On the odds of seeing microwave beaming, there’s this preprint by Loeb & Guillochon: SETI via Leakage from Light Sails in Exoplanetary Systems .

  • H. Floyd November 7, 2015, 2:23

    A lot of disappointing KIC~852 headlines this week, at least for lay observers. Even if those headlines are unsurprising.

    What was much more surprising to me from Thursday’s press release is how limited the perceptive options actually are for SETI. The Allen Array’s observations seem to require gargantuan energy waste or comically specific exotechnologies by a subject civilization. The SETI Institute’s efforts are the best on the menu, yet by those detection methods an observable extraterrestrial civilization would have to be close by and inefficiently conspicuous — which we could have identified in the Wow! Big Ear days — or distant and impossibly deliberate. As in, to meet our current thresholds for detection a technologically sophisticated and efficient KIC~852 ETI would have had to address our planet specifically, broadcast the galactic equivalent of Bette Midler, and have played that concert over a thousand years before humans were even in the audience.

    So maybe there’s no ETI around Boyajian’s Star, as headlines suddenly agree; or there is, and they just had better and quieter things to do in 535 CE. We can’t really tell the difference. And that’s the truly discouraging surprise in this week’s news: humans are exquisitely equipped to ask the SETI questions, but not to answer them.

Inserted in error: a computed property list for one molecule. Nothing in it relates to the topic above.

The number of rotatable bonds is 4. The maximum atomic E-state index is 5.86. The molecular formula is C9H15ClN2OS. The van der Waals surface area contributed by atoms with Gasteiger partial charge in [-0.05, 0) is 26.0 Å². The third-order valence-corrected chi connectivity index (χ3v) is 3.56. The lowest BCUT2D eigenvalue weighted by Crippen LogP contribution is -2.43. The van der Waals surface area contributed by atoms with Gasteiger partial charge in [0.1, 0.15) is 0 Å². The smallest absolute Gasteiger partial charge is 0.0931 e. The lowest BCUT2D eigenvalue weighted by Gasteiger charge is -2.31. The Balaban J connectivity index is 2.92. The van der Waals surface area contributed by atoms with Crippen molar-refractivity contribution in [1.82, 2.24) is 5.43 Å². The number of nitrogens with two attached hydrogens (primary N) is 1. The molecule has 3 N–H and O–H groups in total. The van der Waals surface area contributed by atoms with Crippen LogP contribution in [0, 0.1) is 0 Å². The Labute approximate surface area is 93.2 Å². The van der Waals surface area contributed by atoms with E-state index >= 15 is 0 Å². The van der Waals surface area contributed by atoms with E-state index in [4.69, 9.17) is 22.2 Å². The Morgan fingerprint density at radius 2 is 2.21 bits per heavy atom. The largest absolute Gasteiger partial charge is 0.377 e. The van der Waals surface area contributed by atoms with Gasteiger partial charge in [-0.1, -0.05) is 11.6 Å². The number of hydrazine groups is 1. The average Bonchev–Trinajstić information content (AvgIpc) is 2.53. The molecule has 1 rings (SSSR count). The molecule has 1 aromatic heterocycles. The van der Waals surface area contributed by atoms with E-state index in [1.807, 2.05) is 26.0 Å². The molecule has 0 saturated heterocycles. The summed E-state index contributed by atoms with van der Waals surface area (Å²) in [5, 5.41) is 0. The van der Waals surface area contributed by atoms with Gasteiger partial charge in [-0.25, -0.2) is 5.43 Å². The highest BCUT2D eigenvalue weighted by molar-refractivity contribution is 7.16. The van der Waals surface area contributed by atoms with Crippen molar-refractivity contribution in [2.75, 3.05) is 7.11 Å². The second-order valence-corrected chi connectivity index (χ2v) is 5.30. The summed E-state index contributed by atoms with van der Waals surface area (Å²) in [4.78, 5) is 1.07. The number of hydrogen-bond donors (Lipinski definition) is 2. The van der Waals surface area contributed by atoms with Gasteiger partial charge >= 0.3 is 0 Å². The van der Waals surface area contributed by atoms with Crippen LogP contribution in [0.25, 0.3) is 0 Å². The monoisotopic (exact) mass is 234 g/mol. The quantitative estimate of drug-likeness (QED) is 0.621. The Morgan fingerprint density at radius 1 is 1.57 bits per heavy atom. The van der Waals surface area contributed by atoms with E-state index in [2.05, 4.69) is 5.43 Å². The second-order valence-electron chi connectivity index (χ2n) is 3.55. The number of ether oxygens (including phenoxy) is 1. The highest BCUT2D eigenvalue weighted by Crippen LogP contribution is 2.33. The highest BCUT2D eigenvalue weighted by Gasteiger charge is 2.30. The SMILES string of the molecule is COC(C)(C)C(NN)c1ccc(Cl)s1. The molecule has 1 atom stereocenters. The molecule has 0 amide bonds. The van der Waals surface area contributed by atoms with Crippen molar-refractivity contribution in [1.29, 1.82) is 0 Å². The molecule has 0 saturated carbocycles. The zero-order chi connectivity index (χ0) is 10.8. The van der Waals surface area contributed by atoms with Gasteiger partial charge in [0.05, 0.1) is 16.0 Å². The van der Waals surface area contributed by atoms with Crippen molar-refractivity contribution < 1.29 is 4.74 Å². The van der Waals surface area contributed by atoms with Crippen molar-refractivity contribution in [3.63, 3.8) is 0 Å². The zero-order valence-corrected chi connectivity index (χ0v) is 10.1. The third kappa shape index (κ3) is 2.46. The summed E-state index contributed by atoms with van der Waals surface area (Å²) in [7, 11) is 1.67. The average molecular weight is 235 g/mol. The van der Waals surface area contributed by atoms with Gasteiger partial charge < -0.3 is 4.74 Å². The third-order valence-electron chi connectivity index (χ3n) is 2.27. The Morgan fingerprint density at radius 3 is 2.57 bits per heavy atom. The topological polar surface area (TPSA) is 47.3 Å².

On the bright side, investigation of Boyajian’s Star has just begun and this is a much-needed exercise in scientific discipline for those of us in the inexpert public. If ETI exists, and humans are to have meaningful future scientific knowledge of ETI, we must knuckle up to the far less sexy challenges that science -has- clearly identified. For example, heading off the carbon holocaust. Multi-yottawatt interstellar telegrams will mean nothing on a silent posthuman planet of hypoxic orange oceans and green sulfide skies. Figuring out what exactly happened around Boyajian’s Star 1,480 years ago is — no surprise — going to require us to prove our intellect again and again and again, here, now.

  • Steve Deadman November 7, 2015, 5:35

    I love that first sentence of the 3rd paragraph “Thus we can’t rule out the possibility of an extraterrestrial civilization”. The fact that this is still being considered, to me, is astonishing!

  • David Bernard November 7, 2015, 12:15

    ” It tells us that we can rule out omnidirectional transmitters broadcasting narrow-band signals at approximately 100 times today’s total terrestrial energy usage, ”